It’s probably fair to say that the big rise in Bitcoin this year has caught many by surprise.
Today, the value of one Bitcoin hit $100. In early March, they were trading below $35. In January, they were trading below $15.
We’ve noticed a lot of interest from readers and investors in recent weeks as the virtual currency has gone parabolic.
However, as of yet, we only know of one Wall Street analyst who has taken up writing about Bitcoin: ConvergEx Group Chief Market Strategist Nick Colas.
Naturally, we were curious what Colas was hearing from his clients, who we figured must be asking some questions as well.
Here is what Colas told us (emphasis added):
The reaction from clients has been pretty uniform: it must be a bubble. Too far, too fast, too new … you get the idea. Moreover, it’s very hard to short Bitcoins, so there’s no real way to express that pessimistic point of view, which is saving a lot of people some real money, since Bitcoin has some solid momentum just now.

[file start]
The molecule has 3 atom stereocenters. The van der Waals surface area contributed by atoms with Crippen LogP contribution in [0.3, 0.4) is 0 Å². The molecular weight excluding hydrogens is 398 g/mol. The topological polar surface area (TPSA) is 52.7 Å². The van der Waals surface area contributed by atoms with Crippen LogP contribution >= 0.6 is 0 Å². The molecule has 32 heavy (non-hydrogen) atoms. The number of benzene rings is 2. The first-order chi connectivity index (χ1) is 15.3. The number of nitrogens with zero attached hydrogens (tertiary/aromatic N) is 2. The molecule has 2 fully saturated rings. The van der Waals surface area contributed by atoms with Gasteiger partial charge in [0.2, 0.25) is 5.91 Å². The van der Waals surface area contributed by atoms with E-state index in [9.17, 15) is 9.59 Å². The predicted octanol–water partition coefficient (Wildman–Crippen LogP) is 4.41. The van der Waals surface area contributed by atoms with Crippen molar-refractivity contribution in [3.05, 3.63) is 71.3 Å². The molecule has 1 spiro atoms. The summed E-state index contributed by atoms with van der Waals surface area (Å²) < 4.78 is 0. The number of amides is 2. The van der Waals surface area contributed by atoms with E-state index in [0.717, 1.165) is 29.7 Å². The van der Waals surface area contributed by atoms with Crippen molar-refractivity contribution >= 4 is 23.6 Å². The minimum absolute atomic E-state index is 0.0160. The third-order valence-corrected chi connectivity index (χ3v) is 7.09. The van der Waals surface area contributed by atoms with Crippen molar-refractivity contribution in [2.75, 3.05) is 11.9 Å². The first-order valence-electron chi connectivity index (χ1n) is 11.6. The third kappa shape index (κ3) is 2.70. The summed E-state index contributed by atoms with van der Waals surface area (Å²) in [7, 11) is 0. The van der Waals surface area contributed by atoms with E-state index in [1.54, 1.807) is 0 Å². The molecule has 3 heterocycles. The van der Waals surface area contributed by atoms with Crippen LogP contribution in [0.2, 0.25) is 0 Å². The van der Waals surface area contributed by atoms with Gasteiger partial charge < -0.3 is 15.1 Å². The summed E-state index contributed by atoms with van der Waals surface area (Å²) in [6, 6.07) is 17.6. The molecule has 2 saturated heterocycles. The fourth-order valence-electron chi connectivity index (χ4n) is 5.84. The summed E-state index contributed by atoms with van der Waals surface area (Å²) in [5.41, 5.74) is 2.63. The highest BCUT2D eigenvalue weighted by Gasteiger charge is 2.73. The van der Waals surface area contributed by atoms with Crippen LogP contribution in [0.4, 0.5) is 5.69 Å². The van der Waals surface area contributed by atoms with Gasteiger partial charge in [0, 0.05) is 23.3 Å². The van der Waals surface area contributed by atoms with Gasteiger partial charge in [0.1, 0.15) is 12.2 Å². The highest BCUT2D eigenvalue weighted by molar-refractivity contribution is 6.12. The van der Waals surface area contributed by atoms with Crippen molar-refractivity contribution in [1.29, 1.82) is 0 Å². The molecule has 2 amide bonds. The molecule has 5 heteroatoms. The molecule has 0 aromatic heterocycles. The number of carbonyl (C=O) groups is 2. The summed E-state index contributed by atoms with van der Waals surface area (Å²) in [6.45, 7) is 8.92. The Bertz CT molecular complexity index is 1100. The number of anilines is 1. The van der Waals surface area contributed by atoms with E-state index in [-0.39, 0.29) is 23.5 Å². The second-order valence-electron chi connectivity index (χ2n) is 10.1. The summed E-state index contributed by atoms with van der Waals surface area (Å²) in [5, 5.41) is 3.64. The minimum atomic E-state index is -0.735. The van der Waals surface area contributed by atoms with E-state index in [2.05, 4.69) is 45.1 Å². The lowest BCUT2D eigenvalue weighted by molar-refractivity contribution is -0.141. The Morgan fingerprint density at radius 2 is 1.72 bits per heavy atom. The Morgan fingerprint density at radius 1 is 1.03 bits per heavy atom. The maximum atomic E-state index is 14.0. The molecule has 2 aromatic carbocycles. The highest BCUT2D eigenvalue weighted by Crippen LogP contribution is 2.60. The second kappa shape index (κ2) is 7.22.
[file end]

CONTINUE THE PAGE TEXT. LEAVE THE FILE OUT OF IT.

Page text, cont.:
Where is all of the momentum behind the Bitcoin trade coming from?
Colas bullets a few points:
- An increasingly tech-savvy base of savers all around the world don’t think it is any stranger to trust an open-source piece of software than it is to put your money in a commercial bank
- Lots of people around the world are uncomfortable with central bank policies, which seem to give money away to a global banking system which remains fundamentally broken
- Worries over heavy deposit taxes in various European countries (Spain, Greece, and even Italy), courtesy of the resolution to the Cypriot banking crisis
- Some clarification of U.S. regulations, bringing Bitcoin long-needed legitimacy
- A naturally constrained and predictable supply through the issuance process
The term “perfect storm” fits here, even if it is a bit of a cliche at this point, says Colas.
Where it goes next is anyone’s guess, but Colas thinks the next big thing to watch out for will be whether mainstream businesses start accepting Bitcoin as payment in a more widespread fashion.